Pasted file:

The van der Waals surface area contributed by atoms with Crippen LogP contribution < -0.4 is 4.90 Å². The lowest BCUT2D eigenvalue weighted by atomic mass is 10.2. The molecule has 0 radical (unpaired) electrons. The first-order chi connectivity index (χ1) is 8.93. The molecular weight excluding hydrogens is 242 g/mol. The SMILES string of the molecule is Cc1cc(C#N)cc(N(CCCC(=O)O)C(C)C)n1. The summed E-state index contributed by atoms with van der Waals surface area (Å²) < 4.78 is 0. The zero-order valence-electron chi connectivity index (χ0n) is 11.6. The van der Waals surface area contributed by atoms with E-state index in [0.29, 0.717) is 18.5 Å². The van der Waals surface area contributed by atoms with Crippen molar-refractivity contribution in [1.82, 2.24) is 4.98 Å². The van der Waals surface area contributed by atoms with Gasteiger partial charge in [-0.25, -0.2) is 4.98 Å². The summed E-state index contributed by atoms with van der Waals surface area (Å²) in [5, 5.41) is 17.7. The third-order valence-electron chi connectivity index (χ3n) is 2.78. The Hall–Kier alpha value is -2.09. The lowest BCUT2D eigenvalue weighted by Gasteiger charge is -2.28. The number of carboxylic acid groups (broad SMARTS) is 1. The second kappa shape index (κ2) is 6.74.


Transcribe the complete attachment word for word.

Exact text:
The van der Waals surface area contributed by atoms with Crippen LogP contribution < -0.4 is 4.90 Å². The lowest BCUT2D eigenvalue weighted by atomic mass is 10.2. The molecule has 0 radical (unpaired) electrons. The first-order chi connectivity index (χ1) is 8.93. The molecular weight excluding hydrogens is 242 g/mol. The SMILES string of the molecule is Cc1cc(C#N)cc(N(CCCC(=O)O)C(C)C)n1. The summed E-state index contributed by atoms with van der Waals surface area (Å²) < 4.78 is 0. The zero-order valence-electron chi connectivity index (χ0n) is 11.6. The van der Waals surface area contributed by atoms with E-state index in [0.29, 0.717) is 18.5 Å². The van der Waals surface area contributed by atoms with Crippen molar-refractivity contribution in [1.82, 2.24) is 4.98 Å². The van der Waals surface area contributed by atoms with Gasteiger partial charge in [-0.25, -0.2) is 4.98 Å². The summed E-state index contributed by atoms with van der Waals surface area (Å²) in [5, 5.41) is 17.7. The third-order valence-electron chi connectivity index (χ3n) is 2.78. The Hall–Kier alpha value is -2.09. The lowest BCUT2D eigenvalue weighted by Gasteiger charge is -2.28. The number of carboxylic acid groups (broad SMARTS) is 1. The second kappa shape index (κ2) is 6.74.